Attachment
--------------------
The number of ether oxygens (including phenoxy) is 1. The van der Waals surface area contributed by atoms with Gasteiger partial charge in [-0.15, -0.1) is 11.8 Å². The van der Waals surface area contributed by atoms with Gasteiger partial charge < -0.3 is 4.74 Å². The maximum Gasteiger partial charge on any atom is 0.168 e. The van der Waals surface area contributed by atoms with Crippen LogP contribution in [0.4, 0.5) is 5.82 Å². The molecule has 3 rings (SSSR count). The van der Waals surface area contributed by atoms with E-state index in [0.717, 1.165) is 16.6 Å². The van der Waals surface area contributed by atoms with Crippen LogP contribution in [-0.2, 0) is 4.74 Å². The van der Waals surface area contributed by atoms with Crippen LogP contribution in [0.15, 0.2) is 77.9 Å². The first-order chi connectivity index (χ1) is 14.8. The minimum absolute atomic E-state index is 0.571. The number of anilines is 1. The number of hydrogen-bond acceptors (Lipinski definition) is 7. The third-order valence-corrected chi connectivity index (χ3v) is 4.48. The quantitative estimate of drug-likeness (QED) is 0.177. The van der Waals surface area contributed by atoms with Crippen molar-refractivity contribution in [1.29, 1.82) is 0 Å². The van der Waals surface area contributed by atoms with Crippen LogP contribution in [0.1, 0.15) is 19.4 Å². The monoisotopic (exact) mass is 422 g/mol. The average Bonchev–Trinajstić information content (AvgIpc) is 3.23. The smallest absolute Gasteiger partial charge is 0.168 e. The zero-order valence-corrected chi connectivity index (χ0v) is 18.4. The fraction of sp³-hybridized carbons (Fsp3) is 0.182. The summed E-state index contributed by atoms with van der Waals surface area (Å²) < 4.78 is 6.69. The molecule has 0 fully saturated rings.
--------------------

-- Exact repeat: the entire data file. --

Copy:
The number of ether oxygens (including phenoxy) is 1. The van der Waals surface area contributed by atoms with Gasteiger partial charge in [-0.15, -0.1) is 11.8 Å². The van der Waals surface area contributed by atoms with Gasteiger partial charge < -0.3 is 4.74 Å². The maximum Gasteiger partial charge on any atom is 0.168 e. The van der Waals surface area contributed by atoms with Crippen LogP contribution in [0.4, 0.5) is 5.82 Å². The molecule has 3 rings (SSSR count). The van der Waals surface area contributed by atoms with E-state index in [0.717, 1.165) is 16.6 Å². The van der Waals surface area contributed by atoms with Crippen LogP contribution in [-0.2, 0) is 4.74 Å². The van der Waals surface area contributed by atoms with Crippen LogP contribution in [0.15, 0.2) is 77.9 Å². The first-order chi connectivity index (χ1) is 14.8. The minimum absolute atomic E-state index is 0.571. The number of anilines is 1. The number of hydrogen-bond acceptors (Lipinski definition) is 7. The third-order valence-corrected chi connectivity index (χ3v) is 4.48. The quantitative estimate of drug-likeness (QED) is 0.177. The van der Waals surface area contributed by atoms with Crippen molar-refractivity contribution in [1.29, 1.82) is 0 Å². The van der Waals surface area contributed by atoms with Crippen LogP contribution in [0.1, 0.15) is 19.4 Å². The monoisotopic (exact) mass is 422 g/mol. The average Bonchev–Trinajstić information content (AvgIpc) is 3.23. The smallest absolute Gasteiger partial charge is 0.168 e. The zero-order valence-corrected chi connectivity index (χ0v) is 18.4. The fraction of sp³-hybridized carbons (Fsp3) is 0.182. The summed E-state index contributed by atoms with van der Waals surface area (Å²) < 4.78 is 6.69. The molecule has 0 fully saturated rings.